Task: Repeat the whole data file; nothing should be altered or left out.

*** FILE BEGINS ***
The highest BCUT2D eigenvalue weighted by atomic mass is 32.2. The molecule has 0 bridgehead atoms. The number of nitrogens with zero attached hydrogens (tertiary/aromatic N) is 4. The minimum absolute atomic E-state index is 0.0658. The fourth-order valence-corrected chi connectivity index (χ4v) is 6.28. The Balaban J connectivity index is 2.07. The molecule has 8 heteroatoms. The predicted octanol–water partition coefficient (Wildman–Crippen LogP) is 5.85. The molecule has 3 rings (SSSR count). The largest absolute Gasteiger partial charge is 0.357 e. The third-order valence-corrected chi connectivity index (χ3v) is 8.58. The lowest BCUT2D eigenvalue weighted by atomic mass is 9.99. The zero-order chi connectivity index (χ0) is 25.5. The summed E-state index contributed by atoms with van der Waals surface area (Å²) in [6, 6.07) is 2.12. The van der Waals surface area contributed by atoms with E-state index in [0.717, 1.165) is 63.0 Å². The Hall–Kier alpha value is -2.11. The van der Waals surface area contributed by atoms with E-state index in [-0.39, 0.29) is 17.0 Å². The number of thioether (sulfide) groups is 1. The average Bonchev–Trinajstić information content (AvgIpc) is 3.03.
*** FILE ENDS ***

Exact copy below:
The highest BCUT2D eigenvalue weighted by atomic mass is 32.2. The molecule has 0 bridgehead atoms. The number of nitrogens with zero attached hydrogens (tertiary/aromatic N) is 4. The minimum absolute atomic E-state index is 0.0658. The fourth-order valence-corrected chi connectivity index (χ4v) is 6.28. The Balaban J connectivity index is 2.07. The molecule has 8 heteroatoms. The predicted octanol–water partition coefficient (Wildman–Crippen LogP) is 5.85. The molecule has 3 rings (SSSR count). The largest absolute Gasteiger partial charge is 0.357 e. The third-order valence-corrected chi connectivity index (χ3v) is 8.58. The lowest BCUT2D eigenvalue weighted by atomic mass is 9.99. The zero-order chi connectivity index (χ0) is 25.5. The summed E-state index contributed by atoms with van der Waals surface area (Å²) in [6, 6.07) is 2.12. The van der Waals surface area contributed by atoms with E-state index in [0.717, 1.165) is 63.0 Å². The Hall–Kier alpha value is -2.11. The van der Waals surface area contributed by atoms with E-state index in [-0.39, 0.29) is 17.0 Å². The number of thioether (sulfide) groups is 1. The average Bonchev–Trinajstić information content (AvgIpc) is 3.03.